Lectures notes On Production and Operation Management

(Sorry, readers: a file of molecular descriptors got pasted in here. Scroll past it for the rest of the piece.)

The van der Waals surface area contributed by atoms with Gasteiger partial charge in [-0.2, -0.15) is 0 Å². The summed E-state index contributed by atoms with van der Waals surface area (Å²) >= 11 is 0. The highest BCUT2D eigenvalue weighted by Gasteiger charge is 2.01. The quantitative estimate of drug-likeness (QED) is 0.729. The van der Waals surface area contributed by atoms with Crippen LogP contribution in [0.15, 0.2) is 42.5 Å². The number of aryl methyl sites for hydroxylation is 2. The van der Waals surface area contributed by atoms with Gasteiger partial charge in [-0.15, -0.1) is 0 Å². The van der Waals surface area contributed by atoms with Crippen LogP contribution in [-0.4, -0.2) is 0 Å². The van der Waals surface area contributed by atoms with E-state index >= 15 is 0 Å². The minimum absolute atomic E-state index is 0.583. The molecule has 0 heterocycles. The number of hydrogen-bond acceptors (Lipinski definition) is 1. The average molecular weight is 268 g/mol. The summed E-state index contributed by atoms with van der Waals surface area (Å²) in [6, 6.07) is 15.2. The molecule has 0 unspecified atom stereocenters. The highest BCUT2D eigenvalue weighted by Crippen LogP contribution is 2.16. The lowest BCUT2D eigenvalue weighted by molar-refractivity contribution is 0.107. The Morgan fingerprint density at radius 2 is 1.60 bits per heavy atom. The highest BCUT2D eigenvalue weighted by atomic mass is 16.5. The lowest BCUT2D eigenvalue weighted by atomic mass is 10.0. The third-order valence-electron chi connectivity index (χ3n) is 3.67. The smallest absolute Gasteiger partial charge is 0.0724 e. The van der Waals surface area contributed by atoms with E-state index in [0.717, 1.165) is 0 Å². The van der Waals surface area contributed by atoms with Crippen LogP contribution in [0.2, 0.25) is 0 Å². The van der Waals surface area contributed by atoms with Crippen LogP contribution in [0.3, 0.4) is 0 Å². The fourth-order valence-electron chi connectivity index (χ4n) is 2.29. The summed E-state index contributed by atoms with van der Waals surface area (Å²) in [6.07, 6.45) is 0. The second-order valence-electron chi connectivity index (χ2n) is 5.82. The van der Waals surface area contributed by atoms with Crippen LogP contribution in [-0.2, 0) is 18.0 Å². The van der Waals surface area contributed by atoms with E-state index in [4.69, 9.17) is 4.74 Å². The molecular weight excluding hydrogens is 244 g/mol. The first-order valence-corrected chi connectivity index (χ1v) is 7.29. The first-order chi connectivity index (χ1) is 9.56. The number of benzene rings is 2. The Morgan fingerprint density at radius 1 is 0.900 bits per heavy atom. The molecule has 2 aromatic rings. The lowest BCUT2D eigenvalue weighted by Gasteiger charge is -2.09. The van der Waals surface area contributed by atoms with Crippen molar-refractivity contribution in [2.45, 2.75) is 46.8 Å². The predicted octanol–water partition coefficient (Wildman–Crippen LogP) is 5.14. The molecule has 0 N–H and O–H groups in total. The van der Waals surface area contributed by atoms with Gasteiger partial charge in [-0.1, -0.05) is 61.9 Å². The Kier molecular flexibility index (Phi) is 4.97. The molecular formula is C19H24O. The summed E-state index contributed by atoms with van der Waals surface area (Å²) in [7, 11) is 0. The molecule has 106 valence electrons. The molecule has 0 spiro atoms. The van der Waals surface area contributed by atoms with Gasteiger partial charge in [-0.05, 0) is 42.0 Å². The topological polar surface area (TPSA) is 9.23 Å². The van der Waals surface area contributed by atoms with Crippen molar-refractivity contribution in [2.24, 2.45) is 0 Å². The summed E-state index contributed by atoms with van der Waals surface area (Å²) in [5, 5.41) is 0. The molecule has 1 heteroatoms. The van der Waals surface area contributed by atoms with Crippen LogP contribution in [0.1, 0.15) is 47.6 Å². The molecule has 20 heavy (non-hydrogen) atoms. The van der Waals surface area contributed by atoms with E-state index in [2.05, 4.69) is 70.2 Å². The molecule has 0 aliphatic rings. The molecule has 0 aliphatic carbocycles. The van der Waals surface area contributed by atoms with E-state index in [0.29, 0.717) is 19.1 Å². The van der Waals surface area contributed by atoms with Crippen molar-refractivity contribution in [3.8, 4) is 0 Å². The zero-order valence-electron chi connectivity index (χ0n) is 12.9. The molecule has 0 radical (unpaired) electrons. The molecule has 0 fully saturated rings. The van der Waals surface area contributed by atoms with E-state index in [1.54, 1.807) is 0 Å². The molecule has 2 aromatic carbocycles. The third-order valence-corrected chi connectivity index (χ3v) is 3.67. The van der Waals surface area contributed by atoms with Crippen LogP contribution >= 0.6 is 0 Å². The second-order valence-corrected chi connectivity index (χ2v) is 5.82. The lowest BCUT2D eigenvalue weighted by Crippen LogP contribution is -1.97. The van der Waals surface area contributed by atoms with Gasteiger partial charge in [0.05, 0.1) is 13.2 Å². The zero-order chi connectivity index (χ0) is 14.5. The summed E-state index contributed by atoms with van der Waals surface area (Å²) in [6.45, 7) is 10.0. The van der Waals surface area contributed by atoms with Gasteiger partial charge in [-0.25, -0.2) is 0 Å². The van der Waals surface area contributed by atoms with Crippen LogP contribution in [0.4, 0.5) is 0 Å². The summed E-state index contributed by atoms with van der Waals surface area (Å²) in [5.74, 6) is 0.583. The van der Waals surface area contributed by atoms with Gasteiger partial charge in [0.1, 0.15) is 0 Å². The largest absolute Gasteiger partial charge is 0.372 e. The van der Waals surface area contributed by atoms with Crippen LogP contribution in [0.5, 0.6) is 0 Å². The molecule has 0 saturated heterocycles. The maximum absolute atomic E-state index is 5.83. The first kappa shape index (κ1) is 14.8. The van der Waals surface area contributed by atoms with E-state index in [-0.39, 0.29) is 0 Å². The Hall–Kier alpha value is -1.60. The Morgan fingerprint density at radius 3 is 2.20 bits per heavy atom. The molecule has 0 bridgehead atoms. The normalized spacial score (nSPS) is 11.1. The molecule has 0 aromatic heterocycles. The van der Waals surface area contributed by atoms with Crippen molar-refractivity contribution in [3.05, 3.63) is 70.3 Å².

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Lectures notes On Production and Operation Management Prepared by Dr. Sarojrani Pattnaik Dr. Swagatika Mishra Assistant Professor Department of Mechanical Engineering VSSUT Burla . PRODUCTION AND OPERATION MANAGEMENT(3-0-0) 1. Productivity : Importance, productivity ratio, productivity measurement, productivity index, awareness — improvement — maintenance (A.I.M) proceSs. 2. Production System Models of production system, Product Vs. Services, Process-focused & product focused systems, product strategies, product life cycle, production function. 3. Forecasting : Methods — moving average, exponential smoothing, Regression analysis, coefficient of co-relation, Delphi, Market survey. 4. Facilities Planning : Site location, facilities layout and various types, planning using CRAFT work place design, working conditions — noise illumination etc. 5. Motion study — principles of motion — economy, Time study-standard time. 6. Production Planning & Control : Aggregate planning. Sequencing, Line balancing, Flow control, Dispatching, expediting, Gantt chart, line of balance, learing curve. 7. Project Management — Network scheduling, PERT. Critical path, Most likely time estimate , Resource leveling. 8. 3 8 . Modern Trends in Manufacturing :Basic concepts of CAD,CAM,FMS, CIM, ISO 9000, Quality circle, Kaizen, Kanbans, Poke Yoke' supply chain management. Text Books th 1. Production Systems : Planning, Analysis & Control : By — Riggs, J.L.(4 Edn.) John Wiley & Sons 2. Modern Production/Operation management : By — Buffa, E.S. & Sarin, =,.K.(8`" Edn.) John Wiley & Sons. 1 3. Production & Operations Management : By Panneer saivem, R.(2' Edn.) PHI 4. Production & Operations Management : By Chary, S.N.(TMH) VEER SURENDRA SAI UNIVERSITY OF TECHNOLOGY BURLAHA DEPARTMENT OF MECHANICAL LESSON PLAN FOR Production and Operation Management th SUBJECT CODE: 8 Semester Lecture Topics to be covered Remark Productivity: Importance, productivity ratio, productivity Lecture 1 measurement, productivity index Awareness – improvement – maintenance (A.I.M) process, Lecture 2 Production System, Models of production system Product Vs. Services, Process-focused & product- focused systems Lecture 3 Product strategies, product life cycle, production function Lecture 4 Forecasting: Methods Lecture 5 Moving average, Exponential smoothing Lecture 6 Regression analysis, coefficient of co-relation Lecture 7 Delphi, Market survey Lecture 8 Facilities planning: Site location, facilities layout Lecture 9 Types of facility layout, Planning using CRAFT work place design Lecture 10 Working conditions – noise illumination etc. Lecture 11 Problems on single facility location using median method Lecture 12 Problems on single facility location using minimax method and Lecture 13 gravity method Problems on single facility location using Euclidean-distance Lecture 14 location Motion study, Principles of motion- economy, method study Lecture 15 Rules concerning human body, workplace layout and materials Lecture 16 handling, Rules concerning tools and equipments design, time conservation Lecture 17 Time study and work measurement techniques Lecture 18 Performance rating and different types of allowances Lecture 19 Production planning and control- Aggregate planning Lecture 20 Sequencing and line balancing Lecture 21 Flow control Lecture 22 Dispatching, centralized and decentralized dispatching Lecture 23 Expediting and Gantt chart Lecture 24 Line of balance and learning curve Lecture 25 Project management, network scheduling Lecture 26 PERT with problems Lecture 27 Problems Lecture 28 Critical path method with problems Lecture 29 Problems Lecture 30 Resource levelling Lecture 31 Basic concepts of CAD, CAM, FMS Lecture 32 CIM, JIT, ISO 9000 Lecture 33 Quality circle, Kaizen, Kanbans Lecture 34 Poke Yoke, Supply chain management Lecture 35 Revision of problems Lecture 36 Lecture 37 Revision of problems Lecture 38 Revision of problems Lecture 39 Revision of problems Lecture 40 Revision of problems CHAPTER-I PRODUCTIVITY 1.1 Introduction Production/Operation management is the process which combines and transforms various resources used in the production/operation subsystem of the organization into value added products/services in a controlled manner as per the policies of the organization. Value added products/services Resources used in Transform production/ operation (In controlled manner as subsystem per the policies of the organization) Production/Operation function: Range of inputs Required output (product/service) (Having the requisite quality level) The set of interrelated management activities which are involved in manufacturing certain products is called production management and for service management, then corresponding set of management activities is called as operation management. Examples: (Products/goods) Boiler with a specific capacity, Constructing flats, Car, bus, radio, television. Examples: (Services) Medical facilities, Travel booking services. In the process of managing various subsystems of the organization executives at different levels of the organization need to track several management decisions. The management decisions are Strategic, tactical and operational. Strategic (Top level) Tactical (Middle level) Operational (Bottom level) Defining goals Plant location effective and Making policies new product establishment efficient utilization Monitoring of budgets of resources Corrections from feedback information:  Tight quality check on the incoming raw-material.  Adjustment of machine settings.  Change of tools.  Proper allocation of operations to machines with matching skills.  Change in the production plans. 1.2 Productivity: Productivity is a relationship between the output (product/service) and input (resources consumed in providing them) of a business system. The ratio of aggregate output to the aggregate input is called productivity. Productivity = output/Input  For survival of any organization, this productivity ratio must be at least 1.If it is more than 1, the organization is in a comfortable position. The ratio of output produced to the input resources utilized in the production. 1.3 Importance: Benefits derived from higher productivity are as follows:  It helps to cut down cost per unit and thereby improve the profits.  Gains from productivity can be transferred to the consumers in form of lower priced Products or better quality products.  These gains can also be shared with workers or employees by paying them at higher rate.  A more productive entrepreneur can have better chances to exploit expert opportunities.  It would generate more employment opportunity.  Overall productivity reflects the efficiency of production system.  More output is produced with same or less input.  The same output is produced with lesser input.  More output is produced with more input.  The proportional increase in output being more than the proportional increase in input. 1.4 Productivity Measurement: Productivity may be measured either on aggregate basis or on individual basis, which are called total and partial measure. Total productivity Index/measure = Total output/ Total input = Total production of goods and services Labour+material+capital+Energy+management Partial productivity indices, depending upon factors used, it measures the efficiency of individual factor of production. 2 Labour productivity Index/Measure = Output in unit Man hours worked Management productivity Index/Measure = Output Total cost of management Machine productivity Index/Measure = Total output Machine hours worked Land productivity Index/Measure = Total output Area of Land used Partial Measure = Output or Output or Output or Output Labour Capital Materials Energy PROBLEMS: Example-1 The input and output data for an industry given in the table. Find out various productivity measures like total, multifactor and partial measure. Output and Input production data in dollar () Output 1. Finished units 10,000 2. Work in progress 2,500 3. Dividends 1,000 4. Bonds - 5. Other income Input 1. Human 3,000 2. Material 153 3. Capital 10,000 4. Energy 540 5. Other Expenses 1,500 Solution: Total measure = Total Output = 13,500 = 0.89 Total Input 15,193 Multi factor measure = Total Output = 13,500 = 4.28 Human+Material 3,153 Multi factor measure = Finished units = 10,000 = 3.17 Human+Material 3,153 Partial Measure = Total Output = 13,500 = 25 1 Energy 540 Partial Measure = Finished units = 10,000 = 18.52 2 Energy 540 3 Note: For multifactor and partial measures it is not necessary to use total output as numerator. Often, it is describe to create measures that represent productivity as it relates to some particular output of interest. Other fields for the measurement of partial measures of productivity are: Business Productivity Measure Restaurant Customers (Meals) per labour hour Retail Store Sales per square foot Utility plant Kilowatts per ton of coal Paper mill Tons of paper per cord of wood Example-2 A furniture manufacturing company has provided the following data. Compare the labour, raw materials and supplies and total productivity of 1996 and 1997. Output: Sales value of production in dollar () 22,000 (in 1996) and 35,000 (in 1997) 1996 1997 Inputs: Labour 10,000 15,000 Raw materials and Supplies 8,000 12,500 Capital equipment depreciation 700 1,200 Other 2,200 4,800 Solution: 1996 1997 a. Partial productivities Labour 2.20 2.33 Raw materials and Supplies 2.75 2.80 b. Total Productivity 1.05 1.04 1.5 Productivity measurement approaches at the enterprises level: As stated above total productivity is expressed as the ratio of aggregate output to the aggregate input. That the total overall performance is captured in this ratio, becomes apparent, if we examine the relationship between this ratio and the age-old performance measure of profit. If the outputs and input for the period for which productivity is measured, are expressed in rupees, then under such restrictive assumptions one can write: Aggregate output =Gross Sales=G (Say) Aggregate input=Cost =C (Say) 4 G Total Productivity=P(Say)= ………………..(1) C From the definition of profit, we have; Profit= π = G-C ………………….(2)  G n By dividing eq (2) by C, 1 C C  So from (1),  =P-1 C For Zero profit ( =0), P 1 For a Loss, ( 0),  P1 For a profit, 0, P1 Zero profit will give a productivity value of 1, while a loss will give productivity value less than 1.The profit to cost ratio will determine the increase in productivity. The above relationship that demonstrates that increased profit to cost ratio will lead to increased overall productivity, is constituent with our expectation on how an overall performance measure should behave. However it suffers from a number of drawbacks. Some of which are listed here, a) Given that our objective in productivity measurement is to capture the efficiency of utilization of resources, the effect of price variations over time need to be corrected. Thus aggregate output should be equal to gross sales suitably inflated or deflated with respect to a base year. b) Equating output to sales implies, whatever is produced in the particular period is sold. Possibility of inventory, material manufactured for own use, etc. are n’t taken in to consideration. c) Equating aggregate input to cost raises a host of problems and involves several restrictive assumptions. How to account for the fixed investment and working capital, whether to take the fringe benefits in to account etc. are some of the problems. The different approaches to measurement have arisen mainly in the context of correcting the above drawbacks. 1.6 Techniques for Productivity Improvement: Higher productivity in organization leads to national prosperity and better standard of living for the whole community. The methods contribute to the improvement of productivity are method study and work measurement by reducing work content and Ineffective time. 5 Work content means the amount of work “contained in” a given product or process measured in man-hour or machine-hour. Except in some cases like in processing industries, actual operation times are far in excess of the theoretical minimum. Ineffective time is the time for which the worker or machine or both are idle due to the shortcomings of the management or the worker. 6 CHAPTER-II PRODUCTION SYSTEM 2.1 Introduction A “Production System” is a system whose function is to transform an input into a desired output by means of a process (the production process) and of resources. The definition of a production system is thus based on four main elements: the input, the resources, the production process and the output. Resources Input-Production Process-Output Most of the organizations (including non-profit organization) can be described as production systems.These organizations transform (or convert) a set of inputs (such as materials, labour, equipment, energy etc.) in to one or useful outputs. The outputs of a production system are normally called products. These products may be: (a)Tangible goods (b)Intangible services (c)combination of (a) and (b) (Steels,chemicals etc.) (Teaching,health care etc.) (fast food,tailoring etc.) INPUT • Material OUTPUT • Machines • Goods TRANSFORMATION • Labor • Services PROCESS • Management • Capital Feedback & Requirements Fig 2.1 A simple block diagram of a production system Production system refers to manufacturing subsystem that includes all functions required to design, produce, distribute and service a manufactured product. So this system produces goods and/or services on a continuous and/or batch basis with or without profit as a primary objective. 7 Production is the basic activity of all organizations and all other activities revolve around production activity. The output of production is the creation of goods and services which satisfy the needs of the customers. In some organization the product is physical (tangible) good. For example, refrigerators, motor cars, television, toothpaste etc., while in others it is a service (insurance, healthcare etc.).The production system has the following characteristics:  Production is an organized activity, so every production system has an objective.  The system transforms the various inputs (men, material, machines,information,energy) to useful outputs (goods and/or services).  Production system doesn’t oppose in isolation from the other organization system such as marketing, finance etc.  There exists a feedback about the activities which is essential to control and improve system performance. The transformation process involves many activities and operation necessary to change inputs to output. These operations and activities can be mechanical, chemical, inspection and control, material handling operation etc. 2.2 Models of Production system: A model is a representation of reality that captures the essential features of an object/system/process. Three types of models are there such as physical, schematic and mathematical. I. Physical model: Replica of a physical object with a change of scale. a. For big/huge structure of physical object: small scale (Ex. solar system) b. For microscopic objects: magnified scale(Ex. Atomic model) II. Schematic model: These are 2-D models which represents • Price fluctuations with year. • Symbolic chart of activities in sequence for a job. • Maps of routings • Networks of timed events. The pictorial aspects are useful for good demonstration purposes. III. Mathematical model: Formulas and equations have long being the servants of physical sciences. One can represent the important aspect of a system/problem in mathematical form using variables, parameters and functions. This is called mathematical model .by analyzing and manipulating the mathematical model, we can learn how the real system will behave under various conditions. 8 2.3 Product vs. services Product Services 1-tangible, durable products. 1- Intangible, perishable products. 2- Output can be inventoried. 2- Output can’t be inventoried. 3-consumption/use takes more time. 3-Immidiate consumption. 4-low costumer’s involvement. 4- High costumer’s involvement. 5-long response time. 5- Short response time. 6-available at regional, national and 6-local market. international market. 7-Reqire large facilities. 7- Require small facilities. 8-Capital intensive. 8-Labour intensive. 9-Quality easily measured. 9- Quality not easily measured. 10-Demand variable on weekly, monthly, 10- Demand variable on hourly, daily, weekly seasonally. basis. Explanations Manufacturing organization generally transfer tangible inputs or raw materials into some tangible output (ex: steel, refrigerator, toothpaste, soap etc.) Other inputs such as labour skills, management skills, capitals are used as well. Manufacturing organizations perform some chemical /physical processes (such as blending refining, welding, grinding.etc) to transfer their raw material into tangible products. Service providing organization though transform a set of input into set of output, they don’t produce a tangible output.(ex: mail service, library service, restaurant etc.).or provide service(ex: health care, hair care, watch and automobile repair etc.). The service of service providing organization is intangible. nd A 2 distinction is based on inventories .durable goods can be kept for longer time these goods can be stored for longer time and can be transported in anticipation in future demand .Thus with durable goods ,operation manager can co up with the peaks and valleys in demand by creating inventories and smoothing out output levels. Whereas service can’t be pre produced. For example: getting fast food from a fast food center, getting treatment from hospital etc. rd A 3 distinction is based on consumption/use of output. The products (goods) generally take longer period for its use, for ex refrigerator, T.V. automobile etc. can be used at least for 10 years. On the other hand, the output produced from a service operation (i.e. service) is consumed within a small time. Ex. consumption of fastfood,taking hair care, enjoying journey by a bus/train/aero plane enjoying entertainment program. th A 4 distinction is based on customer contact. Most of the consumers/customers have little or no contact with production system/organization. Whereas, in many service providing organization 9 consumers/customers are directly involved. For example: students in an educational institution, patients in hospital. th The 5 distinction is based on lead time/response time to customers demand. Manufacturers take generally some lead time (i.e. time period from placing the order to get the product) in terms of days/week. Whereas the services are offered within few minutes of customers arrival. For ex: ATM Service, getting postal stamps, getting grocery from a retail shop and getting examined by a doctor etc. th The 6 distinction is on availability. Products can be available from regional, national or international markets due to availability of transportations and distribution facilities whereas, service can’t shipped to distant locations. Thus service organization requiring direct customer contact must locate very near to the customers. th The 7 distinction is based on liabilities/facilities. Manufacturing unit/organization producing products generally require larger facilities, more automation and greater capital investment than service providing organization. th The 8 distinction is based on capital/labour priority. Generally manufacturing firm producing goods/products require more capital than a service provider. Ex. An automobile firm requires th th more capital than a post office/Nursing home. The 9 and 10 distinction is based on quality and demand variation. 2.4 Various types of Layout: Plant layout means the disposition of the various facilities (equipment, material, manpower etc.) and services of the plant within the area of site located. Objectives  Material handling and transportation is minimized and effectively controlled.  Bottlenecks and points of congestions are eliminated (by line balancing) so that the raw- material and semi-finished goods move fast from one workstation to other.  Workstations are designed suitable and properly.  Suitable spaces are allocated to production centers and service centers.  The movements made by the workers minimized. Layout can be classified into the following four categories: a. process layout b. product layout c. Group layout(combination layout) d. Fixed position layout 10 a. process layout: • It is also known as functional layout. • Here similar machines and services located together Ex. All the lathe machines will be at one place and all milling machines at another place and so on. • This type of layout generally employed for industries engaged in job-shop production and non-repetitive kind of production. • When there variety of products manufactured at low volume we prefer this type of layout. • Ex. furniture manufacturer company, restaurant etc. Fig 2.2 process layout b. Product layout • It is also known as line (type) layout. • The flow of product will smooth and logical. • When the machines and auxiliary services are located according to the processing sequence we prefer this layout. • It implies that various operations raw material are performed in a sequence and the machines are placed along the product flow line. • The product layout is selected when the volume of production of a product is high such that separate production line to manufacture it can be justified. • Assembly line production or mass production prefer this type layout. Ex. Assembly of television sets assembly of computer key-board etc. Fig 2.3 product layout 11 c. Group layout: • It is the combination of both process and product layout. • In this type of layout a set of machinery or equipment is grouped together in a section so that each group of machines or equipment is used to perform similar operations to produce a family of components. These machines grouped in to cells. • It minimizes the sum of cost of transport and the cost of equipment. Milling shaping Boring Fitting Drilling Welding Turning Welding Grinding Slotting Fig 2.4 Group layout d. Fixed position layout  It is also called static product layoutin which the physical characterstics of the product dictate as to which type of machine and men are brought to the product.  This type layout is inherent in ship building,aircraft manufacture and big pressure vessels fabrication.  In other type layout the product moves past stationary production equipment where as in this case men and equipment are moved to the material at one place and the product is completed at the place where the material lies. Fig 2.5 Fixed position layout 12 2.5 Process-focused and product-focused system: In process-focused system the arrangement of facilities is made according to the process layout and in product-focused system the arrangement of facilities is made according to the product layout. Comparison of process oriented layout and product oriented layout Sl No. Different Process oriented Product oriented Aspects 1 Product Diversified products using Standardized product, operations, varying rate of large volume,stable rate output or small batches of many of output different products 2 Workflow Variable flow depending on Identical flow and same nature of job sequence of operations for each unit. 3 Human skills Semiskilled craftsman and able Highly specialized and to do various/different able to perform repetitive categories of work tasks at fixed place 4 Supporting Less;scheduling,material Large; schedule materials staffs handeling,production and and people, monitor and inventory control maintain works Material Material handling cost Less dectble , flow 5 handling high,handeling sometimes systematized and often duplicated automated. Inventory In process inventory less In process inventory high 6 7 Space Space and capital are tied up by Less space is occupied by utilization work in process work in transit and for temporary storage. 8 Capital Comparatively low investment Large investment in requirement in machines required specialized equipment and processes Production cost Relatively low fixed cost, high Relatively high fixed 9 variable cost(for direct cost, low variable cost labour,material and material (for labour and materials) handling) 10 Production time Through time is larger. Throughput time is lesser. 11 Flexibility of high low design change Effect of Break down of any machine Seriously affected; as all 12 breakdown doesn’t effect much on the final are interrelated system. output 13 2.6 Product life cycle A product life cycle consist of 5 stages through which a product passes that is introduction growthmaturitydecline. the figure shown previously represent sales and profit associated with each stage and some practical example of products are also shown on it. 1. Introduction At this stage, sales begin and profit goes from –ve to +ve. In this stage ,the demand is low .because the costumer don’t know much about the product. The organization has to invest heavily in advertisement to make the product familiar to the costumers. the volume sales are low,and if proper care is not taken, there is chances to product failure. 2.Growth The product next enters a stage at rapid growth. Early in this stage (due to acceptability of the product by the costumer) there is drastic jump in sales and profit rise. It is because of limited or no competition. During this stage the mandate for operation is somehow to keep up with demand; efficiency is less of concern. 3.Maturity During this stage, sales level off and profit begins to decline. New competition create to cut costs and ultimately on unit profit margin. Now operation must stress on efficiency, although marketing can ease the pressure by intensifying to differentiate the product. 4.Decline At last the existing product enters to a declining stage and becomes obsolete. Either demand despisers or a better less expensive product. Life cycle suggest when to eliminate the existing product and introduce a new one. This life cycle varies greatly from product to product. For example it took 15 years for “Xerox” to introduce electrostatic copy m/c .in contrast and computer and microchip industry, products become obsolete in months. 14 Fig 2.6. product life cycle 2.7 Production function (a) Functions of industrial enterprise (b) Functions of process (a)Functions of industrial enterprise The major functions of a relatively large industrial firm is represented by the following figure MANUFACTURING PURCHASING PERSONNEL POLICY FINANCE PRODUCT DEVELOPMENT AND ACCOUNTING MATERIALS Fig 2.6 of production function a enterprise 15 The core area of the diagram represents the organization’s policy making group. In a hierarchic triangle, this group would occupy the apex. The overlapping portions of the circle denote the co- operation needed from the two groups in order to establish overall policy. The slope of each function and its relationship to the production process are briefly discussed in the following. (i)Manufacturing A fundamental function of much production system is to produce a physical output. Manufacturing includes the operations and direct support services for making the product operation management is concerned with production scheduling, performance standards, method improvement, quality control, plant layout and material handling. A plant service section handles shipping receiving, storing and transporting raw material parts and tools. The plant engineering group is usually responsible for in-plant construction, maintenance, design of tools and equipment and other problems of mechanical, hydraulic or electrical nature. (ii) personnel The recruitment and training of the personnel needed to operate the production system are the traditional responsibilities of the personnel function. Along with it, this department takes care health, safety, wage administration of the employees. Labour relation and employee services and benefits are increasingly important. (iii) Product development Many organizations give major emphasis on product development because the ultimate profit of any organization depends primarily on the nature/quality of product. The product must be customized. A separate section is responsible for this task. (iv)Marketing Many ideas of product development comes through the marketing function. Selling is the primary interest of marketing. Sales forecasts and estimate of the nature of future demands is also performed by this department. Contact with customers provide feedback about the quality expected from the firm and opinion on how well the products meet quality standard. (v) Finance and accounting Internal financing includes reviewing the budgets for operating sections, evaluating of proposed investments for production facilities and preparing balance sheet. Besides these the other responsibilities is to see how well the firm is scoring in the business competition game. In this business game analogy the accounting functions are collection of cost data for materials direct labour and overhead. Special reports are prepared regarding scarp, parts and finished goods inventories, pattern of labour hours and similar data applicable to production activities. 16